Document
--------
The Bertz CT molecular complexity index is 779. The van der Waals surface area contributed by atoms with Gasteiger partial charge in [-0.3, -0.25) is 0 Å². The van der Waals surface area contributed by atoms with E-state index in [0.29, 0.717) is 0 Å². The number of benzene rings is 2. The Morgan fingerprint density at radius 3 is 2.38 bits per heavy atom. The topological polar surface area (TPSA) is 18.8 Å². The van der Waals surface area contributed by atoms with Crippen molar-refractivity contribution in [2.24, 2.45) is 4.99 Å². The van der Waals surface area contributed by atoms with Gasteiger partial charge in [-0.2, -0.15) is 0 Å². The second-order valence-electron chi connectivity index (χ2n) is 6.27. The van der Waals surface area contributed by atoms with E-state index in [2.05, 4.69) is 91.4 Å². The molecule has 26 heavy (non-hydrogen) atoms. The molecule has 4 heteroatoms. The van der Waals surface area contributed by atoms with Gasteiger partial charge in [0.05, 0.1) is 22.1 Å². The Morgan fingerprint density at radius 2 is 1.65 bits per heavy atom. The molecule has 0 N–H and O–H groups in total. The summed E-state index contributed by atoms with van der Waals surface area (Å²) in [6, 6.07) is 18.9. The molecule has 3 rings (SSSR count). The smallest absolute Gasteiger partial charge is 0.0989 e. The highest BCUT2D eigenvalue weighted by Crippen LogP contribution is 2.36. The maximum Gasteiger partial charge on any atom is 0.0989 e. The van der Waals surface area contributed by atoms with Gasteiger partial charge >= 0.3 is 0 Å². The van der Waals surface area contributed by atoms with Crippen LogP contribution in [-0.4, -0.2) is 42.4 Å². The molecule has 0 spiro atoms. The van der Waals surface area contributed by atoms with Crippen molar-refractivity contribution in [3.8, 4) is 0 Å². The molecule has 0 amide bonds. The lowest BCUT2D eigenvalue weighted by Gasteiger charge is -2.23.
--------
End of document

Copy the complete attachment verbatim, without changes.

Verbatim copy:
The Bertz CT molecular complexity index is 779. The van der Waals surface area contributed by atoms with Gasteiger partial charge in [-0.3, -0.25) is 0 Å². The van der Waals surface area contributed by atoms with E-state index in [0.29, 0.717) is 0 Å². The number of benzene rings is 2. The Morgan fingerprint density at radius 3 is 2.38 bits per heavy atom. The topological polar surface area (TPSA) is 18.8 Å². The van der Waals surface area contributed by atoms with Crippen molar-refractivity contribution in [2.24, 2.45) is 4.99 Å². The van der Waals surface area contributed by atoms with Gasteiger partial charge in [-0.2, -0.15) is 0 Å². The second-order valence-electron chi connectivity index (χ2n) is 6.27. The van der Waals surface area contributed by atoms with E-state index in [2.05, 4.69) is 91.4 Å². The molecule has 26 heavy (non-hydrogen) atoms. The molecule has 4 heteroatoms. The van der Waals surface area contributed by atoms with Gasteiger partial charge in [0.05, 0.1) is 22.1 Å². The Morgan fingerprint density at radius 2 is 1.65 bits per heavy atom. The molecule has 0 N–H and O–H groups in total. The summed E-state index contributed by atoms with van der Waals surface area (Å²) in [6, 6.07) is 18.9. The molecule has 3 rings (SSSR count). The smallest absolute Gasteiger partial charge is 0.0989 e. The highest BCUT2D eigenvalue weighted by Crippen LogP contribution is 2.36. The maximum Gasteiger partial charge on any atom is 0.0989 e. The van der Waals surface area contributed by atoms with Gasteiger partial charge >= 0.3 is 0 Å². The van der Waals surface area contributed by atoms with Crippen LogP contribution in [-0.4, -0.2) is 42.4 Å². The molecule has 0 spiro atoms. The van der Waals surface area contributed by atoms with Crippen molar-refractivity contribution in [3.8, 4) is 0 Å². The molecule has 0 amide bonds. The lowest BCUT2D eigenvalue weighted by Gasteiger charge is -2.23.